[...] Ethnic nationalism can make for bad relations with neighbors if it is taken too far. But a Christian Democrat or Justice & Development kind of party can sidestep thorny issues of ethnicity and racial discrimination.Pajamas Media:
Not only has Turkey moved away from a wounded Turkish secular nationalism, but Egypt has moved away from a naive Arab nationalism. With the fall of the Hosni Mubarak regime, Egypt is groping toward a new, multi-cultural politics that makes a place for Muslim religious parties and for secularists alike. Many young Muslim Brothers speak favorably of a “Turkish model.”
Turkey and Egypt do about $2.7 bn in trade with one another annually (roughly the same as Turkey and Israel). Some 250 Turkish companies have invested $1.5 bn. in Egypt. In the first half of 2011, Turkey was the world’s fastest-growing economy. [...]
[...] The Arab world is in free fall. Leave aside Syria, whose regime continues to massacre its own people, and miserable Yemen, and post-civil war Libya. Egypt is dying. Erdogan’s “triumphal” appearance in Egypt served as a welcome distraction to Egyptians — welcome, because what they think about most of the time is disheartening. What’s on the mind of the Egyptian people these days? According to the Arab-language local media, it’s finding enough calories to get through the day.Read the rest (and skip the rest of the Cole).
Egypt imports half its caloric consumption, the price of its staple wheat remains at an all-time high, and most Egyptians can’t afford to buy it. The government subsidizes bread, but according to the Egyptian news site Youm7 (“The Seventh Day”), the country now faces “an escalating crisis in subsidized flour.” Packages of subsidized flour are not reaching the intended recipients, in part because the Solidarity Ministry hasn’t provided the promised shipments to stores, and in part because subsidized flour and bread are diverted to the black market. A small loaf of government-issue bread costs 5 piasters, or less than one U.S. cent, but it can’t be found in many areas, as the Solidarity Ministry, provincial government, and bakers trade accusations of responsibility for supply problems. Poor Egyptians get ration cards, but flour often is not available to card-holders. Rice, a substitute for wheat, also is in short supply, and the price has risen recently to 5.5 Egyptian pounds per kilo from 3.75 pounds.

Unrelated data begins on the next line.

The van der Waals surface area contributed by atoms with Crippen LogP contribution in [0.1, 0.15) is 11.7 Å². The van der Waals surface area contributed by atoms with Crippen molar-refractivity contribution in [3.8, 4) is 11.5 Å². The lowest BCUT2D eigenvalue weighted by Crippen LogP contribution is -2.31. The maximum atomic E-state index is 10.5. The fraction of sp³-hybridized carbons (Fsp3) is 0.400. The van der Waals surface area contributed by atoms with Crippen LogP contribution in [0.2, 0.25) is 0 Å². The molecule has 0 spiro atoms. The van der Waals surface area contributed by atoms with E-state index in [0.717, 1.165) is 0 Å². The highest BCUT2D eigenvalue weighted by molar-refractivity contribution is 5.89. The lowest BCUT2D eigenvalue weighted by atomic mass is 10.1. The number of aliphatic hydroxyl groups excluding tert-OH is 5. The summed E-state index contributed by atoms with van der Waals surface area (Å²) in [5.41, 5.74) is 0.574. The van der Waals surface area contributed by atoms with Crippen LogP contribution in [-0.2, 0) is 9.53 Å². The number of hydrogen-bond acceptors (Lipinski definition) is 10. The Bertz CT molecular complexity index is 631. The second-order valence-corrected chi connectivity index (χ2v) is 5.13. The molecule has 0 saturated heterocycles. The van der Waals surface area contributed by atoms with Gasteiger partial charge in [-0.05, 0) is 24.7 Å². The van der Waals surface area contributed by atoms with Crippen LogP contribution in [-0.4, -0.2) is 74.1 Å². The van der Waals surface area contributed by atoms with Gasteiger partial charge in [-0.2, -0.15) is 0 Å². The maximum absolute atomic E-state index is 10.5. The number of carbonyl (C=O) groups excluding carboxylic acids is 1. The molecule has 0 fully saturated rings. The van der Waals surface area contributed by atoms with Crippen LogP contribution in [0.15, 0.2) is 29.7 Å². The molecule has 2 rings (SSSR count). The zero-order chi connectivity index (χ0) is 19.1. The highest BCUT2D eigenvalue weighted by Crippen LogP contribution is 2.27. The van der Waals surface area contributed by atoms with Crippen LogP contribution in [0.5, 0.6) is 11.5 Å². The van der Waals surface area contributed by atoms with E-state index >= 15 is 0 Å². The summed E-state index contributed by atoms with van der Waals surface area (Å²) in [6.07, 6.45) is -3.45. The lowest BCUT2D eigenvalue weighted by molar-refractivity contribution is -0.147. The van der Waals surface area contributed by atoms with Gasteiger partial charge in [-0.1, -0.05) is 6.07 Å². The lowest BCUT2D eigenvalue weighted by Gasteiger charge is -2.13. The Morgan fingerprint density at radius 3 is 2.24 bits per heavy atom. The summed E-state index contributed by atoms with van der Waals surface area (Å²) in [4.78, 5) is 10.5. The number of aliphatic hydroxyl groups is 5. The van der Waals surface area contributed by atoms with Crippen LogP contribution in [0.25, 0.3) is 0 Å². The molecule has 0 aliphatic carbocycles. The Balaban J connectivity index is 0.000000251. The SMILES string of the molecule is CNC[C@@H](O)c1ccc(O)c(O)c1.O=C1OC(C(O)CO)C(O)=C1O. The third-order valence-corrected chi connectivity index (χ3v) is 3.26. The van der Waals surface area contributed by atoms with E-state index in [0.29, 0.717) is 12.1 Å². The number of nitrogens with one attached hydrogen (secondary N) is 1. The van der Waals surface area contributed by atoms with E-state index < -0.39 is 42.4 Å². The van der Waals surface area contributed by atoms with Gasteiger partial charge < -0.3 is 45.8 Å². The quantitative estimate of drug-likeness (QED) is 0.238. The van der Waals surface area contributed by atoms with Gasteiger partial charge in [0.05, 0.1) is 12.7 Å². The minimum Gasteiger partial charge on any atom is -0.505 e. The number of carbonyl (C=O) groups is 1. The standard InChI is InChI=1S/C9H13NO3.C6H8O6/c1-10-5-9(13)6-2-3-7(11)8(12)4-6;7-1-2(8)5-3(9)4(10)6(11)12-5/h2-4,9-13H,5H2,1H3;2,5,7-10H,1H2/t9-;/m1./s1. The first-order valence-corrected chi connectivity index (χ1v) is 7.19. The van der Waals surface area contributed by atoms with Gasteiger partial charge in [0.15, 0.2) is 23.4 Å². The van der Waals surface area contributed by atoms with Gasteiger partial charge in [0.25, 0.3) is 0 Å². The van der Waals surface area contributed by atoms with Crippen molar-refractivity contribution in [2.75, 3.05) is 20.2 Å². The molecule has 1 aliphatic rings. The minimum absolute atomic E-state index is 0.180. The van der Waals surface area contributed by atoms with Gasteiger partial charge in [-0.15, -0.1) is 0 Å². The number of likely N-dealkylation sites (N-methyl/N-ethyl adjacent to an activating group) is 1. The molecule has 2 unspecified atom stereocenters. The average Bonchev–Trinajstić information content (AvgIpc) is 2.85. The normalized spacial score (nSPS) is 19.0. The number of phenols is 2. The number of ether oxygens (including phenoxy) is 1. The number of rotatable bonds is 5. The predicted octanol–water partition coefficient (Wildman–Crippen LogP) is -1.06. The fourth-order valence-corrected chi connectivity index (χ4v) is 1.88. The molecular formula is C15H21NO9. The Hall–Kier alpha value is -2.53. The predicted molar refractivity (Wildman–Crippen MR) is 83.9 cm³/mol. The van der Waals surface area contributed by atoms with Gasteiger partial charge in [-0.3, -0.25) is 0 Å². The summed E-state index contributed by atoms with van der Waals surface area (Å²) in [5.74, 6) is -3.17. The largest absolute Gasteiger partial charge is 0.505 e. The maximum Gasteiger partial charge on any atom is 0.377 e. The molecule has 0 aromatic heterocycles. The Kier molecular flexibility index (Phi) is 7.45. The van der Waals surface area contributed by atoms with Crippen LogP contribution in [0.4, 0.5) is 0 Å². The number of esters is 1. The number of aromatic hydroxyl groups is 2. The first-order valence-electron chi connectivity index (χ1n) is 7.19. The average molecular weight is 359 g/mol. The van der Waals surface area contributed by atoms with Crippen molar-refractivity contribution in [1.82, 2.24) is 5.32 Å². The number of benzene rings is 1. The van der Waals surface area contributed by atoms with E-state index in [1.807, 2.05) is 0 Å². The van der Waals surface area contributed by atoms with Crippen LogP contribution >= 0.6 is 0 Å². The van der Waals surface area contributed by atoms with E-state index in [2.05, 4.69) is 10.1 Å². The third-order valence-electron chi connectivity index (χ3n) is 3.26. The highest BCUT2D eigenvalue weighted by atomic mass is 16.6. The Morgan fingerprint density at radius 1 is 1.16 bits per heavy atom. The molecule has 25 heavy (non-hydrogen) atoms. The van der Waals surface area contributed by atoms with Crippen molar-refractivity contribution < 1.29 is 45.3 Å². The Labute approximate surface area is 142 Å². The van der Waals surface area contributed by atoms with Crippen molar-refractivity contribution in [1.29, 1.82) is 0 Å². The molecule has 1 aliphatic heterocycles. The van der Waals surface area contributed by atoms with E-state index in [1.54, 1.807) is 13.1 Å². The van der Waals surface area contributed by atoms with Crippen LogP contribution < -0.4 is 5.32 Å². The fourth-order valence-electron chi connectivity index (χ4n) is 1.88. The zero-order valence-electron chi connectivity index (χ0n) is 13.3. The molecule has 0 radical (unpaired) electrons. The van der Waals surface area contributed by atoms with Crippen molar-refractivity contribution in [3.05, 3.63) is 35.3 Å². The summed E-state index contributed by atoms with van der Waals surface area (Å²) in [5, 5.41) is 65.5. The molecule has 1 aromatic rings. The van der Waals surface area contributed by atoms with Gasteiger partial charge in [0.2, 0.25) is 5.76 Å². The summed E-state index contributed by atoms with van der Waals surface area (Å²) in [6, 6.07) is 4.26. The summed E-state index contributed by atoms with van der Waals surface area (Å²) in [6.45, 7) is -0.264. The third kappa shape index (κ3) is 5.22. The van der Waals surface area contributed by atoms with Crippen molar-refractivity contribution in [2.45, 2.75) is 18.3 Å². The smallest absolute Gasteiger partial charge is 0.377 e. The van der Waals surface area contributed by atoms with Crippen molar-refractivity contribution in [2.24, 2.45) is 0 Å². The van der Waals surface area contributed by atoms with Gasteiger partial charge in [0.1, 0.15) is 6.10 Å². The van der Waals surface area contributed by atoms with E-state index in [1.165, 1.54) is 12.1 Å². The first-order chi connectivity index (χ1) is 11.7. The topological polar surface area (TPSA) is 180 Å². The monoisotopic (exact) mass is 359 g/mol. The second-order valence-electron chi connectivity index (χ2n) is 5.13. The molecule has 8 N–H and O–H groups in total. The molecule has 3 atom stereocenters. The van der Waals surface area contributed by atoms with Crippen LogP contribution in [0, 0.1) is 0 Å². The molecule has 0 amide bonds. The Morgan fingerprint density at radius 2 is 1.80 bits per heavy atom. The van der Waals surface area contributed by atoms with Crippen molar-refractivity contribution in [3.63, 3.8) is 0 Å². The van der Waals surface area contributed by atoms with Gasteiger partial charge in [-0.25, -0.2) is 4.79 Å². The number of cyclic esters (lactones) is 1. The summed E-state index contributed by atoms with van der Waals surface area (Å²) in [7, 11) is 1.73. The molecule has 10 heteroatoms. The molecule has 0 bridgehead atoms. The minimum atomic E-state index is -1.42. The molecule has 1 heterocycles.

Most Egyptians barely eat enough to keep body and soul together, and many are hungry. That is about to get much, much worse: The country is short about $20 billion a year. The central bank reports that the country’s current account deficit in the fiscal year ended July 1 swung from a $3.4 billion surplus in the fiscal year ended July 2010 to a deficit of $9.2 billion in the fiscal year ended July 2011. Almost all of the shift into red ink occurred since February, suggesting an annualized deficit of around $20 billion. Egypt’s reserves fell about $11 billion since the uprising began in February. Who’s going to cough up that kind of money? Not Turkey, whose own balance-of-payment deficit stands at 11% of GDP and whose currency is collapsing . . . [...]